Despite America being a nation of clean eating, crash diets, and beach bodies, a new study has found that only 2.7% of adults across the country are actually considered “healthy,” according to the four main pillars of heart health.
Completed by researchers at Oregon State University in conjunction with other universities, the report examined whether adult adults achieved the four areas that fit the typical requirements for a healthy lifestyle, being exercise, a healthy diet, abstaining from smoking and a prescribed body fat percentage. Individuals who live their lives according to those four tenets typically have a lower risk of cardiovascular disease, type 2 diabetes, and various health problems.
The researchers looked at 4,475 participants from the National Health and Nutrition Survey. The researchers used blood samples to confirm whether or not a person was a smoker, used an accelerometer to gauge whether or not a person performed 150 moderate to vigorous minutes of exercise each week, measured body fat with x-ray technology, and measured diet via the standards of food consumption by the U.S. Department of Agriculture. Typically, a healthy diet consists of 1.5 to 2 servings of fruit a day and 2 to 2.5 servings of vegetables per day.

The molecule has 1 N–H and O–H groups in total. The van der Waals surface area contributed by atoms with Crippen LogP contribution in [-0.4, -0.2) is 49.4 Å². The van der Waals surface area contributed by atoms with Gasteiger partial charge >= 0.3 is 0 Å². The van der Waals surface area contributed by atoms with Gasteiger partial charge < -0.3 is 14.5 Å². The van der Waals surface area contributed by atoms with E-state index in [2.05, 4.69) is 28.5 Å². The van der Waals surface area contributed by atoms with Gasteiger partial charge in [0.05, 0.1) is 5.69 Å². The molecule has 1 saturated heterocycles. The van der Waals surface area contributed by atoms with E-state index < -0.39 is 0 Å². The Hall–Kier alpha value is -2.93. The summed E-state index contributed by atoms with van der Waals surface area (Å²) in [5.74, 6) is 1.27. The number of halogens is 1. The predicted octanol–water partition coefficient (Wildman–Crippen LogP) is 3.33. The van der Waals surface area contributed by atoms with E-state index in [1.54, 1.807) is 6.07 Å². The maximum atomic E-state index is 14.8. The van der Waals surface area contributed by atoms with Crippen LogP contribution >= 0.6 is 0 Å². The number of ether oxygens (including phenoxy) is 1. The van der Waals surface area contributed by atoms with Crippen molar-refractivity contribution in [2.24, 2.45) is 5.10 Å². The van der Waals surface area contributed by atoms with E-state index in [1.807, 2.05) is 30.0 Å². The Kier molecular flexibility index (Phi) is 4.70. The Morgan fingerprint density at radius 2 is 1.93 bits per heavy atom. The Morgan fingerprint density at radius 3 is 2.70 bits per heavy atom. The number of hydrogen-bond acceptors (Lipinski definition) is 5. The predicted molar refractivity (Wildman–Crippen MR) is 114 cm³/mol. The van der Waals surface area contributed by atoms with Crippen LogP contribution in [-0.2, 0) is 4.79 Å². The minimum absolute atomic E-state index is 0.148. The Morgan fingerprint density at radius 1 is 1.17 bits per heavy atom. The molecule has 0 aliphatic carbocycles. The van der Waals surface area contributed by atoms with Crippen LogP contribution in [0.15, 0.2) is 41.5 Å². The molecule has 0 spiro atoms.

Out of the thousands of participants surveyed, only 2.7% of them exhibited all four characteristics. Researchers also reported that 16% had three, 37% had two, 34% had one and 11% had zero of the traits.
“The behavior standards we were measuring for were pretty reasonable,” Ellen Smit, study senior author and an associate professor in the OSU College of Public Health and Human Sciences, said in a statement. “We weren’t looking for marathon runners. This is pretty low, to have so few people maintaining what we would consider a healthy lifestyle. This is sort of mind boggling.”
Mind boggling, indeed. For a nation so obsessed with health, why is only 2.7% of the sampled population up to snuff?